Difference between revisions of "Get Involved/design"

(→‎Know Yourself: Make it a list)
 
(25 intermediate revisions by 5 users not shown)
Line 1: Line 1:
{{note|This page needs updating to talk about the VDG instead of "being an artist"}}
+
== About the VDG ==
== Becoming a KDE Artist ==
+
[[File:Mascot konqi-app-graphics.png|frameless|right|200px|]]
 +
The VDG started out as the Visual Design Group, but has grown into a team dedicated to the whole user experience, including what is often called human interface design. The aim is to help KDE create software that is both beautiful and a pleasure to use. VDG has created and maintains the [https://hig.kde.org/ KDE Human Interface Guidelines] and the [[Get_Involved/design/Breeze | Breeze theme]] used throughout KDE Plasma and applications.
  
[[Image:art.png|Art|left]] Are you able to create images that move people? Projects in KDE are always in need of good art. Icons, splash screens and themes create an identity for an application. By creating art for the KDE project, your portfolio will be seen by a large audience and will help KDE products have a strong branding.
+
VDG is always looking for people with skills in art, visual design, and human-computer interaction--or even just an interest in elegant design! If you have good ideas about how software should look and behave, you are a designer too, and we'd love you to join in. Our group regularly interfaces with users, developers, and the Promo team, so flexibility and the ability to communicate with many different kinds of people are a boon.
  
== Communicating with the team ==
+
{{Note|VDG task and project tracking will be in GitLab in the future once the GitLab migration is complete. However for now we still use Phabricator for this.)}}
  
New KDE Artists are encouraged to start at [irc://irc.kde.org/kde-artists <nowiki>#kde-artists</nowiki>] on irc.freenode.net, (or [http://kde.org/support/#irc learn more about IRC]), which is the most active. The team also discusses activities on the [http://mail.kde.org/mailman/listinfo/kde-artists kde-artists mailing list], [http://kde.org/support/#mailinglists learn about mailing lists].
 
  
== Documentation ==
+
== Current Projects ==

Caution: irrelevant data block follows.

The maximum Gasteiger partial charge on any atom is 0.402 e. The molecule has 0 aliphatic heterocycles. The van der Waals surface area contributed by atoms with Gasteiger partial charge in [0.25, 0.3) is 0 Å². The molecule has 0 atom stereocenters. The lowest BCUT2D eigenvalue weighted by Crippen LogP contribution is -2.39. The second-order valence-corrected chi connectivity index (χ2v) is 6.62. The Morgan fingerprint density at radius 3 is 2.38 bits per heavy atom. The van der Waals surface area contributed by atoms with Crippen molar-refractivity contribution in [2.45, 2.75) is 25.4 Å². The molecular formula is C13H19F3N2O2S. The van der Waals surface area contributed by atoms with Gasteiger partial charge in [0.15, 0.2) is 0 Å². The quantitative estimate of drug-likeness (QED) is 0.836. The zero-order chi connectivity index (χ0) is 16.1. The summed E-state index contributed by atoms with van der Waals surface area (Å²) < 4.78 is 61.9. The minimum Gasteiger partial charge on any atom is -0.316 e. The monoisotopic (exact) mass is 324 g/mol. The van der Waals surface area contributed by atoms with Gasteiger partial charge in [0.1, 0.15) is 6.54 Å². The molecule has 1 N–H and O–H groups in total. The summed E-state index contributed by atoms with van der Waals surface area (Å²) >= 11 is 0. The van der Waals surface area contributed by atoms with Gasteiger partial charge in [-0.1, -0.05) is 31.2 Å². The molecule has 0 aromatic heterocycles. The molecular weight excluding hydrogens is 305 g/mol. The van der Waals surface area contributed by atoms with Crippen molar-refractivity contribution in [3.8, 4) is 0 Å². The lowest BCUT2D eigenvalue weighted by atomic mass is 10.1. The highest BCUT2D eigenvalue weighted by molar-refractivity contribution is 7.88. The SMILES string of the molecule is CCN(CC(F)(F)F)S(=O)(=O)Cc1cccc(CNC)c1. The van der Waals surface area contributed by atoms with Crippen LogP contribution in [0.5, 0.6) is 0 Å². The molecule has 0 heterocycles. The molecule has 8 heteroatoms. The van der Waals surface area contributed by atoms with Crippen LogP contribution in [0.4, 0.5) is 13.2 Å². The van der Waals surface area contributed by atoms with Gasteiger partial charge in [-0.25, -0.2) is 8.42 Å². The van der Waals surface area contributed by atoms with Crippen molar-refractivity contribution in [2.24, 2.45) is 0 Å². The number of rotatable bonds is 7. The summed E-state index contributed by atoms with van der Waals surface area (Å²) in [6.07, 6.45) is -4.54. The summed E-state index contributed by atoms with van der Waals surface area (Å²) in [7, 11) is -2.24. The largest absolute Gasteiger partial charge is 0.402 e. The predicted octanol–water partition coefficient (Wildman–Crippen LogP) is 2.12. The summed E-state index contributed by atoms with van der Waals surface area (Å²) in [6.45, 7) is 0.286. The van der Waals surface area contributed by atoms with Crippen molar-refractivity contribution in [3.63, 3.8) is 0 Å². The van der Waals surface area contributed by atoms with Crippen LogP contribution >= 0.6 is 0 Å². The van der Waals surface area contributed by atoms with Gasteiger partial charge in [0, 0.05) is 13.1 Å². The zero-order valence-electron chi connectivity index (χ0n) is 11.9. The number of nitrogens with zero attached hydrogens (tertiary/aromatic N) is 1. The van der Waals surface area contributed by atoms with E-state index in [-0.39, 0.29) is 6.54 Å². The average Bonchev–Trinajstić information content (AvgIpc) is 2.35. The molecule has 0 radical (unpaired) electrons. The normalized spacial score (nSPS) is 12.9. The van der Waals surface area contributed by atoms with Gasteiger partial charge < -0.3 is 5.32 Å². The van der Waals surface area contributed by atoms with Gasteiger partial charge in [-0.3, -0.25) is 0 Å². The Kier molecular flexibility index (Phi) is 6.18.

+
Feel free to have a look at VDG's current projects, which are are listed on the [https://phabricator.kde.org/project/board/89/ Phabricator workboard]. In addition, here are some timeless ways to get involved in ongoing work:
 +
* Learn how to design Breeze icons by reading [https://hig.kde.org/style/icons/index.html the applicable HIG page], and then work on [https://bugs.kde.org/buglist.cgi?bug_status=UNCONFIRMED&bug_status=CONFIRMED&bug_status=ASSIGNED&bug_status=REOPENED&component=Icons&list_id=1536878&product=Breeze&query_format=advanced Breeze icon bugs]. Here's [[Guidelines and HOWTOs/Submit an icon | how to submit an icon]].
 +
* Submit patches (using [https://invent.kde.org/websites/hig-kde-org/merge_requests GitLab]) for corrections and improvements to the [http://hig.kde.org Human Interface Guidelines]
  
The art in KDE follows certain guidelines, you will want to keep these for reference. These links may be outdated, so it is always best to check with the team:
+
== Communication and Workflow ==
 +
First, subscribe to the [https://mail.kde.org/mailman/listinfo/visual-design visual-design] mailing list to hear about general news and updates. You'll also want to become a member of the VDG team in GitLab. YOu can request access here: https://invent.kde.org/groups/teams/vdg/-/group_members Finally, join the [https://webchat.kde.org/#/room/#kde-vdg:kde.org #kde-vdg] channel on [[Matrix]] or the freenode [[Internet Relay Chat | IRC channel]] (which is bridged to the [https://telegram.me/vdgmainroom VDG] Telegram room, if you prefer [[Telegram]]).